Today I brought on our new coach Tyler Ramsey to discuss the best way to approach an LGBTQ Ex.

The LGBTQ breakup situation is one in which Ex Boyfriend Recovery was sorely lacking in advice and after discussing it with Tyler we determined that there are enough subtle difference that we are going to begin working on creating an entire section of our website dedicated to it.

This in depth interview with Tyler is our first step towards that initiative.

Let’s begin!

What Are Your Chances of Getting Your Ex Boyfriend Back?

Take the quiz

Best Way To Get Your LGBTQ Ex Back

Chris Seiter:
All right, today, I brought on our new coach, Tyler Ramsey, to talk to us about the best way to approach an LGBTQ ex, which what was shocking to Tyler and I is when we looked around Google, there’s not too much information out there on this specific type of a situation. So, we wanted to put something together to show you some of the main differences between a general breakup, I guess, versus the LGBTQ breakup and some of the challenges that they face. We were getting and talking a little bit before we started recording about what some of those differences are, and I actually think they’re pretty major and they’re game-changing in how you need to approach getting your ex back, if that’s the approach that you want to take. But, anyways, Tyler, how are you doing? Sorry for the long intro.

Tyler Ramsey:
Yeah, no, I’m doing okay, how about you, Chris? Thanks for having me again.

Chris Seiter:
Yeah. We’re doing good. I know Tyler and Anna have been non-stop coaching for pretty much all of February here, and you guys are … How’s it going?

Tyler Ramsey:
So, it’s been very busy. We’ve had a lot of clients, and also juggling my general surgery rotation as well at the same time has been very interesting. I have not gotten any sleep.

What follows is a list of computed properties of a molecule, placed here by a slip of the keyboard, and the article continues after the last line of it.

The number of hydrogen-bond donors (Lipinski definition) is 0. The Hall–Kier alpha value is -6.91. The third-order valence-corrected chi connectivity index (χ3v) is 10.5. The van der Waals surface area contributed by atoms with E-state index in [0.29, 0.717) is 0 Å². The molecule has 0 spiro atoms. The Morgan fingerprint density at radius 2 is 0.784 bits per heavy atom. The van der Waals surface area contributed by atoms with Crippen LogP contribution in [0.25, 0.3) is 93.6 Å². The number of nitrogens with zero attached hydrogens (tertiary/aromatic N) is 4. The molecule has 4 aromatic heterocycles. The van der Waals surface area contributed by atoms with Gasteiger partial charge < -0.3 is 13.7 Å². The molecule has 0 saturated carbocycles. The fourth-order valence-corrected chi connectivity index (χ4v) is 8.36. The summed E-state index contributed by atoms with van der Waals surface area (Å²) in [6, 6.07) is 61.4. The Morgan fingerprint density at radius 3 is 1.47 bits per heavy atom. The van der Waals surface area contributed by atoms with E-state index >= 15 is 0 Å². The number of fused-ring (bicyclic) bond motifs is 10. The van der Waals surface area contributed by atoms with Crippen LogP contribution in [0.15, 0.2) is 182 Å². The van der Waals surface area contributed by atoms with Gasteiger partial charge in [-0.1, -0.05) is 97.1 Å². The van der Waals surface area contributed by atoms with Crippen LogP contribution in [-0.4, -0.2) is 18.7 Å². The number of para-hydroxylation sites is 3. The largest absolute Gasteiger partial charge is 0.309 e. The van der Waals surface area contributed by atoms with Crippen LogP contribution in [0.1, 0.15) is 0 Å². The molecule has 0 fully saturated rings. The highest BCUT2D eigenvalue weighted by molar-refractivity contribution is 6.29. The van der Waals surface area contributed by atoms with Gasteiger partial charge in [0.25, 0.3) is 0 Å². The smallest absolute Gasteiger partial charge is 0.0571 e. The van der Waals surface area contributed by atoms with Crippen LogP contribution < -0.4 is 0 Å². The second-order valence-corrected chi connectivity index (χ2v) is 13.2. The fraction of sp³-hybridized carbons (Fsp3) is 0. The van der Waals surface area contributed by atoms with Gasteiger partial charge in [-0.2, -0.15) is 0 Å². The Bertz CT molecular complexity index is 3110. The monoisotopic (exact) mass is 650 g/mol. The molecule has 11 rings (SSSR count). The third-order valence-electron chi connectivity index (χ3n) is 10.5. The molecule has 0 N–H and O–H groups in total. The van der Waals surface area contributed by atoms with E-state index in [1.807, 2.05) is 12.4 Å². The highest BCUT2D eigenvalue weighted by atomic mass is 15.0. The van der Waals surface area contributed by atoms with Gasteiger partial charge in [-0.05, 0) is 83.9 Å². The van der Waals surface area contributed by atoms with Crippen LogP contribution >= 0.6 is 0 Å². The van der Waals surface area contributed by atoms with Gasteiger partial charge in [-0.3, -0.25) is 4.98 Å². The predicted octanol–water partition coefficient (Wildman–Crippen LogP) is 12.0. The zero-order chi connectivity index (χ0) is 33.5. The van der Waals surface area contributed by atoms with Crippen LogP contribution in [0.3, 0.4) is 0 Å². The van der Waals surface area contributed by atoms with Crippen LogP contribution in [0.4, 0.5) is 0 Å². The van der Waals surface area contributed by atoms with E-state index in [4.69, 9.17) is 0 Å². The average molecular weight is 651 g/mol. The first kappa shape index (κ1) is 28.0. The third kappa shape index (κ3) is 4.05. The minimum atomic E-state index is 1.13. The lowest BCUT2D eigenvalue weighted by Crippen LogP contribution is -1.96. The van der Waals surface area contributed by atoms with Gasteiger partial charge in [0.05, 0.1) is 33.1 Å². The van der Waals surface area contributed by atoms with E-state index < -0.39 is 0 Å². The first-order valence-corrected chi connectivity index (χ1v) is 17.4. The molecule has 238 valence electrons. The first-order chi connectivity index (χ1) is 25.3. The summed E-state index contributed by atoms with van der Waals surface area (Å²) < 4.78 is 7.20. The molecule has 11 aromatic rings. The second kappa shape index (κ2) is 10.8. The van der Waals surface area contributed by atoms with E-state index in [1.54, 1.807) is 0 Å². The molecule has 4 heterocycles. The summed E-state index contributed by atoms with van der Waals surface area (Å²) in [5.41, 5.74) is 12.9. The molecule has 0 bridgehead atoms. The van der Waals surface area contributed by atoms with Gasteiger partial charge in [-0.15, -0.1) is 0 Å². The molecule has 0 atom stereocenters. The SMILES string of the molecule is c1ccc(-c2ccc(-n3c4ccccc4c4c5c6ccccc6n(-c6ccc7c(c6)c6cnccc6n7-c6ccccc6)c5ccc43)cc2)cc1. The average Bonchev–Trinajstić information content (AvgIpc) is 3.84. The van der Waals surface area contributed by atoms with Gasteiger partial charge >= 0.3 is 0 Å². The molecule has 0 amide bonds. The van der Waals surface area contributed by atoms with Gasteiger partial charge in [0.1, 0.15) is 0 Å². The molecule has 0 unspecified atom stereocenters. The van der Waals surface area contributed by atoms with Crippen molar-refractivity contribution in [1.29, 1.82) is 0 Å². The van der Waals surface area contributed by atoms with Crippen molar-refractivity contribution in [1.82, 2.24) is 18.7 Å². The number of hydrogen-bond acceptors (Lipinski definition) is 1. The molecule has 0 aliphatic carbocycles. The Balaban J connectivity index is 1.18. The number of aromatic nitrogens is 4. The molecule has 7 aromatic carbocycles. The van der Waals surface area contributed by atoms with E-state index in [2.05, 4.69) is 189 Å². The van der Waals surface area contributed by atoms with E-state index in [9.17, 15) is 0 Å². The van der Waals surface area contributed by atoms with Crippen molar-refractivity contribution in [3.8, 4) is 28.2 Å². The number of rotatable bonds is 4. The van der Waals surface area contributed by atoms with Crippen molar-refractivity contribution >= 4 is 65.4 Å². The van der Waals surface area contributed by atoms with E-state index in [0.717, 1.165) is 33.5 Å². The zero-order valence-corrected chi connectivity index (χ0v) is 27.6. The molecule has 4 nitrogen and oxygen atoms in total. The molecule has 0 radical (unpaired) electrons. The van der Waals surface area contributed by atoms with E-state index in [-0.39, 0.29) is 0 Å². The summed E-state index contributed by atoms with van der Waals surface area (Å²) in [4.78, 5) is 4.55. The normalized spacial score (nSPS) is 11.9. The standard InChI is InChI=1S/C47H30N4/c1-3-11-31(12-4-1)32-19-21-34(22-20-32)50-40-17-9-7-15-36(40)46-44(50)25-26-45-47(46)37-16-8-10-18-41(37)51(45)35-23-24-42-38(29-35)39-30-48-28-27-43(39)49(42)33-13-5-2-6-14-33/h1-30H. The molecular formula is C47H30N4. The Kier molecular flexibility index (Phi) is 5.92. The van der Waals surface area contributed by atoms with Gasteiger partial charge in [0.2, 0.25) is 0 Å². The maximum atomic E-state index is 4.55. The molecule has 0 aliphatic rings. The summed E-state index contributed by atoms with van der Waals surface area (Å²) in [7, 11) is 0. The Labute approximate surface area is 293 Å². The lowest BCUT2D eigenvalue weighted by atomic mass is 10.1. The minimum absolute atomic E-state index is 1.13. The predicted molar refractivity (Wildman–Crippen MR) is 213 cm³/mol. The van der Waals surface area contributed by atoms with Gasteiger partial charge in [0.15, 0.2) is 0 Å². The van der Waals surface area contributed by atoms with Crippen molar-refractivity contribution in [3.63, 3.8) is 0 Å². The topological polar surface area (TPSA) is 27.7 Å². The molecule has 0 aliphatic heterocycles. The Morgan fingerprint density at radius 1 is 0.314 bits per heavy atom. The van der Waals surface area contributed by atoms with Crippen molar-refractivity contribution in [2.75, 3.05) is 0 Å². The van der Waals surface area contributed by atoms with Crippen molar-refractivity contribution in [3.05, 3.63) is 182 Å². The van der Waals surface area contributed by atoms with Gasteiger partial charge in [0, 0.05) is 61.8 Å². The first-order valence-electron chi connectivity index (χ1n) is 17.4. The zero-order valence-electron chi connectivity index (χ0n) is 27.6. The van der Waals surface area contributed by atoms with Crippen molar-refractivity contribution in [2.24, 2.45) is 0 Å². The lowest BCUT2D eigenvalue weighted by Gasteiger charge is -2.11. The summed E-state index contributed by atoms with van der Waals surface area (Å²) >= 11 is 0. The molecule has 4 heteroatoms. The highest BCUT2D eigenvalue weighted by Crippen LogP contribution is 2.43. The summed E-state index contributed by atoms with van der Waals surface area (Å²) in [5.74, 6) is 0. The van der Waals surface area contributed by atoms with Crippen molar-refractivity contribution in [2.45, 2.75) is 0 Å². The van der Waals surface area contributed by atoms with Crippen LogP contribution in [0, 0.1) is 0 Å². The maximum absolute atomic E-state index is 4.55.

Chris Seiter:
Yeah, we were supposed to do this podcast yesterday, but Tyler was like, “Hey, do you mind if I push it back a day? I haven’t slept in 24 hours.” And I’m like, “Yeah, that’s probably a good idea.”

Tyler Ramsey:
Yeah, I can probably think a little bit better now.

Chris Seiter:
Yeah, sleep is amazing and how that occurs.

Tyler Ramsey:
It really is.

Chris Seiter:
Okay, so there’s a lot of ways that we can approach this, but the first thing that really came to your mind about the big differences between an LGBTQ type of a situation versus a general breakup situation was the fear of loss being greater for an LGBTQ relationship, but it comes later. And I stole are rhyme from you because that’s what you said.

Tyler Ramsey:
Yeah, so it’s kind of an interesting concept. Like I said, I should preface everything with this is general patterns from what I’ve noticed, and so, of course, this doesn’t apply to every situation, but, most of the time, I feel like it does. And so it really boils down to this: the fear of loss is greater later, but it’s not usually seen at the beginning because of the casualties sometimes around relationships. I feel like the LGBTQ community sometimes can have more casual relationships, and so they’re usually very good about being friends after a breakup, and that kind of thing.

Tyler Ramsey:
But, most of the time, it takes a lot longer for them to go, “Hey, well, that was a good relationship that I had. What happened? Why did it breakup?” And they almost circle back. But, most of the time, it just ends and then they’re okay for a while. And it’s kind of what I told you earlier, I feel like of all the attachment styles, I feel like fearful-avoidant is a bigger one in this community, so the fear of loss heightens later, instead of at the beginning of a breakup.